Efficiency of snail mail criticized
March 20, 2001
Some Craig residents, including Donna Sherwood, have expressed their displeasure in local mail service, claiming mail is damaged and delayed at an unacceptable rate. They have put the blame squarely on a decision to have all of Craig’s mail sorted by the automated systems in Glenwood Springs.
Sherwood said she received a bill March 15 that was mailed Feb. 27. The lateness of the bill nearly caused her to be delinquent on her account.
Sherwood took her complaints to her neighbors who were also concerned with the timeliness of the mail and the shape it arrived in.
Glenwood Springs’ automated system began operating in September, and can sort 40,000 pieces of mail an hour at full speed.
“[The Post Office of Glenwood Springs] is the 816 sectional center, we handle the mail for all areas with an area code that begins with 816. The automated system was put in to order the mail for carriers, saving time for the carrier, ” said Glenwood Springs Post Master Jon Dunbar.
Dunbar said there are nights that the machine breaks down and delays service, but explained the delays are rarely more than an extra day for delivery. As with all new systems, there were glitches when getting started, but Dunbar said that most of the problems have been worked out.
“[The system] is like night and day when compared to [how it ran in] October. The automated system is much better and faster now,” Dunbar said. “Of course, the machine does chew up some mail, but the percentage is very small. Based on the number of pieces that it runs, what is damaged is a very small part of that.”
Rick Ryan, Craig Post Master, reiterated Dunbar’s point concerning damaged mail.
“Considering the thousands of pieces that are dealt with, the percentage [of damaged mail] is rather small, obviously not to the person whose mail is affected, but overall it’s a small part,” he said.
All of Craig’s mail is sorted in Glenwood Springs, even local mail because the automated system is more efficient,” Ryan said.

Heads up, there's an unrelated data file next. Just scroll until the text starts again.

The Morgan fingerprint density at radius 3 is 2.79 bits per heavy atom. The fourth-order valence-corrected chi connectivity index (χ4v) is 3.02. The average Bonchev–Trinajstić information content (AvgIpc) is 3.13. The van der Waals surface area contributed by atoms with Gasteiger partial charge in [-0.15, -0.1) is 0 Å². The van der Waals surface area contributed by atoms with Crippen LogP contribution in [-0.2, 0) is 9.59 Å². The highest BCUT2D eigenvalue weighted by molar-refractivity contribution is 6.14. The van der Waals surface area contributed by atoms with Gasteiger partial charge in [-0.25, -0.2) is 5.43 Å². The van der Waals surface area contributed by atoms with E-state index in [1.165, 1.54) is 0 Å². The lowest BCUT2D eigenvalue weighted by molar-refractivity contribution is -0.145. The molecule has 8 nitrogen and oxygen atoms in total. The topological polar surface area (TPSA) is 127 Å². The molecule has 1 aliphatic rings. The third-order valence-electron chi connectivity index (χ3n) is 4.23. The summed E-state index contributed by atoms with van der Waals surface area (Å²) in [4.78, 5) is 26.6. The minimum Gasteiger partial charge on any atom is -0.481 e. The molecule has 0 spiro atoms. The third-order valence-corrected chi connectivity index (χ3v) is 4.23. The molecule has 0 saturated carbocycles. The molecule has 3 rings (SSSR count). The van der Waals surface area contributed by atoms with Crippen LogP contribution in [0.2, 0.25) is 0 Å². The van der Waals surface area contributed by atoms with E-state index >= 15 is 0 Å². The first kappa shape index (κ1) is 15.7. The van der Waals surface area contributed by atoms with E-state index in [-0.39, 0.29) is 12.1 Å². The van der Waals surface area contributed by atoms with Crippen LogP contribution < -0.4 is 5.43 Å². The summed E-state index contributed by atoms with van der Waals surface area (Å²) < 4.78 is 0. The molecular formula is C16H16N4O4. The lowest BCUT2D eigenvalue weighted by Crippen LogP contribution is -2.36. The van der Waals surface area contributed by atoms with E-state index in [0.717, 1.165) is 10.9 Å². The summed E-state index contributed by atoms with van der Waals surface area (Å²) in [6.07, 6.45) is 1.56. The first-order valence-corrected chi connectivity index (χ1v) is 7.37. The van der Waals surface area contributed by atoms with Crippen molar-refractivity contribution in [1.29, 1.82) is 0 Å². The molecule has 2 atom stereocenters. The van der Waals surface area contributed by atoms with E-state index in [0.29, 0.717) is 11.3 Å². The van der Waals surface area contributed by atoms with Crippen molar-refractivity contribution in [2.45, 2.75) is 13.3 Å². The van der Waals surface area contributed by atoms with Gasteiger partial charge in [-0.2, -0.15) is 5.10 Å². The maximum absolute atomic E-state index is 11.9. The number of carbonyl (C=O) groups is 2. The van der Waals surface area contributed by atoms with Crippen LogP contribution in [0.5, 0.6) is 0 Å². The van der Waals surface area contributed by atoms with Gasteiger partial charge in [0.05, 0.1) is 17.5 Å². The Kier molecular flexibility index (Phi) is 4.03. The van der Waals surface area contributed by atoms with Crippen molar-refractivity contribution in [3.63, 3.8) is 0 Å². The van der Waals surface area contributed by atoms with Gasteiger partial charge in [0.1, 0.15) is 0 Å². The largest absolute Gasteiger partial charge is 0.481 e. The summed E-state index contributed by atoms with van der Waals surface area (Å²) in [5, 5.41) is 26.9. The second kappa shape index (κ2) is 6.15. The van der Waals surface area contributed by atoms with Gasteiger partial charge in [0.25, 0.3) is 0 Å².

“[Sending the mail to Glenwood Springs] does not affect the time it takes customers to get their mail,” he said.
The automated system organizes mail so that it’s pre-ordered and boxed, and the carriers can just grab their sorted routes and go.
“If there is a breakdown in Glenwood Springs, we can hold the local mail here and sort it manually if we need to,” Ryan said.
Sending the local mail along with out-of-town mail does not slow service, according to the postmaster. Mail is picked up at 4 p.m. and 5 p.m. and is returned to Craig at 7 a.m. and 8 a.m. the next morning. When the mail is picked up for transport to Glenwood Springs, local and out-of-town pieces have been intermingled into one container.
Ryan admitted there are occasions when mail arrives extremely late, but said that occurred when the Craig post office sorted it manually.
The new system doesn’t completely eliminate problems. When mail was sorted manually, there were times when got tossed in the wrong box and didn’t get back to Craig for four or five days.
“Once we find a glitch in the Glenwood Springs system, we work with them so it doesn’t happen again,” Ryan said.
The decision to send Craig’s mail to Glenwood Springs is at Ryan’s discretion he was not forced to make it, but said it was strongly suggested as the best course for the Craig Post Office by the Denver office.
An employee at the Craig post office said she doesn’t feel sending local mail to Glenwood Springs isn’t an efficient system. She said local mail should be handled locally and that the post office has capability to sort mail here.
“Sending the mail to Glenwood Springs is causing more problems then it’s solving,” she said.
Tim Padden, Manager of Postal Operations for Area 4, which oversees Craig’s Post Office, did not return repeated calls.